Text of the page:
Measuring the asymmetry in long bone morphometric maps of cortical thickness: occupationrelated differences in the modern human humerus

Carlotta Zeppilli
;
Ileana Micarelli;Giorgio Manzi
2021

Abstract

Reconstructing the loading history in human species is crucial to understand lifestyle strategies and mobility pattern in past populations. A fundamental approach to the reconstruction of physical behaviour relies on the comparison of the differences in cortical thickness distributions among antimeres. The comparison of antimeric bones from the same individual offers the prospect of identifying asymmetry of loading and so, of activity, because genetic, systemic and environmental factors affecting bone form are the same for both sides [1]. In the present study we have tested the new morphomapAsymmetry function, an implementation of morphomap R package [2], to calculate and map asymmetry of the cortical thickness. We selected 41 male individuals and 10 female individuals from The New Mexico Decedent Image Database (NMDID) [3]. We chose only individuals ranging in age from 20 to 50 who have worked in the army, in building companies or at a desk. We tested the hypothesis that diaphyseal cortical thickness asymmetry is unrelated to occupation and sex. On each humerus we extracted 61 cross-sections along the diaphysis from 20% to 80% of the total biomechanical length. On each cross-section we calculated 48 equiangular semilandmarks: 24 on the periosteal and 24 on the endosteal contour, centred at the centre of gravity of the cross-section. The right humeri have been mirrored by using the function morphomapMirror. We measured the thickness between paired semilandmarks (periosteal and endosteal), and we built morphometric maps of cortical thickness for each individual. Eventually, we computed the difference between right and left sides and mapped the differences in morphometric maps. In this way, the diaphysis is unrolled and the differences in thickness along the direction (anterior-lateral-medial-posterior) and the longitudinal axis are reported respectively on the x and y axis. We analysed asymmetry by performing a principal component analysis on the matrices of cortical thickness of the left and right humerus. Each individual is represented by left and right morphometric maps of cortical thickness after subtracting the mean morphometric maps between sides. We calculated the pattern and magnitude of asymmetry pooled by occupation and sex. Additionally, we decomposed the total asymmetry into the “directional” and “fluctuant” components of asymmetry [4,5]. The first two PC scores account for the 33.91% of the total variance (PC1=41.05%; PC2=7.47%). PC1 is related to directional asymmetry showing a shared pattern of right-hand lateralization (except one individual left-hand lateralized). The pattern and magnitude of asymmetry among the three occupation groups are not statistically different from each other. However, the magnitude of total asymmetry is higher in army and building than desk group. The decomposition of the asymmetry into directional and fluctuant components reveals as 9.60% of the total variance is associated with directional asymmetry and 90.4% with fluctuant asymmetry. Lastly, the comparison between female and male individuals show as the pattern of asymmetry is indistinguishable. On the contrary, the magnitude of asymmetry is higher in the male subsample. The analysis of asymmetry of the cortical thickness presented here confirmed a general trend of right lateralization among the individuals belonging to the different groups of occupation. Males show a higher degree of asymmetry than females. In conclusion, these results do not falsify the hypothesis that pattern and magnitude of asymmetry differ among the occupation groups considered in this study. In perspective, recent developments in statistical analysis methods applied to the study of skeletal material show the potentiality of this approach to study the pattern of lateralization in relation to physical activity in past populations including extinct human species.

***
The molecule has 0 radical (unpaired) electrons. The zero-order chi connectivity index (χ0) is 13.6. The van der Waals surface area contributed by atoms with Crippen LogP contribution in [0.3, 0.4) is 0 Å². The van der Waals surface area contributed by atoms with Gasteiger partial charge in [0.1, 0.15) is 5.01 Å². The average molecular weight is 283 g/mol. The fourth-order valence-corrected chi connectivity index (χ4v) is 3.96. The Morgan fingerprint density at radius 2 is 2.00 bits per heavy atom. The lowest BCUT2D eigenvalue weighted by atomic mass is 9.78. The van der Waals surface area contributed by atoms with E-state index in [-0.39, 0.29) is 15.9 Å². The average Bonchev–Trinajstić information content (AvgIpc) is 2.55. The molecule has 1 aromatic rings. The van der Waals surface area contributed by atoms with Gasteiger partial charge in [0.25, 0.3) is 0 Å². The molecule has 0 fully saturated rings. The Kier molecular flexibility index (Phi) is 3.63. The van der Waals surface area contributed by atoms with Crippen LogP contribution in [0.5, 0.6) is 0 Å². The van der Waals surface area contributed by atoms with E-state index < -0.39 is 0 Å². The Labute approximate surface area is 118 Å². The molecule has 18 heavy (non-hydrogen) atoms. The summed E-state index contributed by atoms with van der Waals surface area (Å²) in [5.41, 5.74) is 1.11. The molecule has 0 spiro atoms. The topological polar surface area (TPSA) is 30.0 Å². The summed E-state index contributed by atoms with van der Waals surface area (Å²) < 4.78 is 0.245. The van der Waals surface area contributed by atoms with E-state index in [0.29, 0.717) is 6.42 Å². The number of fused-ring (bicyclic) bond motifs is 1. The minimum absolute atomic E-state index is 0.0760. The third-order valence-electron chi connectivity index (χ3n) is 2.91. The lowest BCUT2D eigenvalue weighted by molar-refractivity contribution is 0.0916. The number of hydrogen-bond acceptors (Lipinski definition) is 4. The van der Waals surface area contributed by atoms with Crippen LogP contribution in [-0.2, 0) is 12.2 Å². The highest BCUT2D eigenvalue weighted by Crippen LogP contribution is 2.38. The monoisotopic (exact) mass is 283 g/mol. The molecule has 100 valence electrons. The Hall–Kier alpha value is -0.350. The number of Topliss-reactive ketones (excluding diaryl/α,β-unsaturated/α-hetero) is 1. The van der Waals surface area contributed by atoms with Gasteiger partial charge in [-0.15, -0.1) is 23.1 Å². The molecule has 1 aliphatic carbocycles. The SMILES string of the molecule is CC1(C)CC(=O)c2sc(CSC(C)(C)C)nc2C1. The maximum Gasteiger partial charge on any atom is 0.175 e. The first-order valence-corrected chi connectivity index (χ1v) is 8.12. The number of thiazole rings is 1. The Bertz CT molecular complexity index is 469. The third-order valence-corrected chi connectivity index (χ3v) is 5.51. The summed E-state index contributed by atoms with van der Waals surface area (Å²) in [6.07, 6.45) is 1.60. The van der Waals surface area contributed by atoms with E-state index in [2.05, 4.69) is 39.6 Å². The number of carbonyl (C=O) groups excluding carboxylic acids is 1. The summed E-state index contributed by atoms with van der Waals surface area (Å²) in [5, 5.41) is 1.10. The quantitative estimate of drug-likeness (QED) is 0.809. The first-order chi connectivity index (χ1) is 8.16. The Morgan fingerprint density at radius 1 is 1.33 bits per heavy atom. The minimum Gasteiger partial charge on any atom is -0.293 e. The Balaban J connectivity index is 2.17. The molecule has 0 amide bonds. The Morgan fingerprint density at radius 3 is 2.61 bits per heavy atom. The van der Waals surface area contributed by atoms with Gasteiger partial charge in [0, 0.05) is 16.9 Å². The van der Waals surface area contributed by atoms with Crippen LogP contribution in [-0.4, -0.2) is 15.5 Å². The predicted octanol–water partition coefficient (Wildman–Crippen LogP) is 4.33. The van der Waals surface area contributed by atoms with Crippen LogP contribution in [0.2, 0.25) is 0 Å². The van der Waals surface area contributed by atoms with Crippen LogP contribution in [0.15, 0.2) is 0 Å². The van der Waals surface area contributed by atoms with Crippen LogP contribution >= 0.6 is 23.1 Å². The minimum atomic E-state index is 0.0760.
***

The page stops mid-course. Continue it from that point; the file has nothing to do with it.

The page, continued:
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Utilizza questo identificativo per citare o creare un link a questo documento: https://hdl.handle.net/11573/1571067